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“The Arizona Trust Code”

By Matthew S. Dana

The Arizona Trust Code (ATC) has been a work in progress for quite some time. For several years attorneys and lawmakers alike have been working on getting it passed here in Arizona. On January 1, 2004 a version of the Uniform Trust Code (UTC) that was already in place in many other states was passed by Arizona lawmakers and became law. However, this version of the UTC was largely disliked by Arizona attorneys and financial institutions alike and was therefore quickly repealed. After 2004 attorneys and lawmakers focused on specifically addressing the opposition’s misgivings regarding the original wording in the 2004 version. Once the problems with the original code were addressed the ATC was enacted into law and became effective on January 1, 2009.

The purpose of this article is to give a basic knowledge of the new ATC and to specifically hi-light areas that could affect a person’s own Trust documents. However, for personalized advice on specific documents or topics it is recommended that you seek out legal advice.

Notice Requirements

One of the most controversial parts of the 2004 version of the law that was later repealed was the new notice requirements for Trustees. The new law creates a duty for Trustees to report important Trust information to the named beneficiaries of a Trust. In order to protect a beneficiary’s interest in a Trust the Trustee holding the Trust property is required to provide portions of the trust document, inventories and trust accountings to all qualified beneficiaries of the Trust.

Part of the compromise that happened between the 2004 and 2009 versions of the rules were: 1) a trustor of a trust has the option to opt-out of these notice requirements under A.R.S. § 14-10105; and 2) a qualified beneficiary is required to be over 25 years of age to request such notice under A.R.S. § 14-10105(B)(8). When opting out of these notice requirements the trustor must specifically mention that the notice requirements are not meant to apply in the current document. There is however an exception in the rules where even if there is opt-out language in the Trust a beneficiary can still receive trust information but only in the event the trust is an irrevocable trust. Under the exception the qualified beneficiaries are still allowed notice of certain information upon the direct request of a qualified beneficiary. The age limit mentioned above came as a result of trying to protect younger beneficiaries from knowing about their expected inheritances to soon. There is always a fear of a child altering career and educational goals if they know of a large inheritance they are going to receive.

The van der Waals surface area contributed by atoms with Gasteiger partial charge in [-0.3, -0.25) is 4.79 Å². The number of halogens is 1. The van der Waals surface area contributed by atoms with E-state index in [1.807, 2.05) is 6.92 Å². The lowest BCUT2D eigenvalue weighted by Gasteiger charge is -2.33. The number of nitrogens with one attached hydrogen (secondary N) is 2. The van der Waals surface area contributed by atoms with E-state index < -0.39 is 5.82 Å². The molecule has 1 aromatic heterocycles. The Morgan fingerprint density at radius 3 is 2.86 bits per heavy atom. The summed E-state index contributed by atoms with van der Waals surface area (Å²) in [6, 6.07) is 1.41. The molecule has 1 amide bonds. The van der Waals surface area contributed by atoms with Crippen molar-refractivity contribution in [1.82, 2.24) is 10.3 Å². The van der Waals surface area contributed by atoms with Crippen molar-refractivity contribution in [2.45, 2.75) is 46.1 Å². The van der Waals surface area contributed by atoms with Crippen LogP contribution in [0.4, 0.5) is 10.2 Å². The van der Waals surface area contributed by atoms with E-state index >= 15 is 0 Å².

Creditor and Spendthrift Issues

There is a common misconception with the public that a revocable living trust offers the trustor’s estate creditor protection from their individual creditors while they are alive. While this type of trust contains provisions dealing with creditors, or so-called “spendthrift” provisions, these protections under a revocable living trust are solely for the trustor’s beneficiaries who would take the money after the trustor’s death. The previous rules were limited in that only in certain circumstances a trustee could protect a beneficiary’s inheritance from that beneficiary’s creditors. The ATC greatly expands the power of a trustor to protect his/her beneficiaries from their own creditors.

The ATC now provides under A.R.S. § 14-10501 that a trustee cannot be forced by a beneficiary’s creditors to pay out a portion of the beneficiary’s inheritance or be held liable for distributions made according to a discretionary distribution provision or spendthrift provision. In order to create a valid spendthrift provision under the ATC there is specific language that must be added to the trust. One other particularly helpful provision in A.R.S. § 14-10506 allows a trustee to delay even mandatory distributions to beneficiaries in order to protect their interests from creditors. This would allow a trustee to hold on to a beneficiary’s inheritance for an unspecified amount of time in order to avoid that beneficiary’s creditors. There are several other rules that expanded creditor protection to Special Needs Trusts, “Crummy” trusts, Irrevocable Life Insurance Trusts and trusts created for businesses.

Other topics

It is impossible to provide explanations of all changes brought about by the ATC. I have tried to limit my discussion to topics of interest to a person who is drafting a new trust or wanting to update their existing trust to take advantage of the new ATC. Below you will find some of the other topics that I wanted to mention in this article but not go into great detail.

  • The ATC allows a court to look deeper at the intent of a trust document which means that more elaborative descriptions of a trustor’s intentions now have a place in a person’s trust.
  • Alternative Dispute Resolution is now encouraged by the ATC so a trustor can require disputes to be handled by other means such as mediation or arbitration rather than having matters settled in court.
  • Certificates of Trust can now be used more frequently as an alternative to providing a full copy of the Trust to financial institutions. This serves to limit the amount of personal information given to financial institutions.
  • Unitrust provisions are now more acceptable under the ATC. These provisions allow a beneficiary receiving an income stream from a Trust to receive a fixed income from the trust instead of the much more common practice of receiving all income earned by the trust during the period.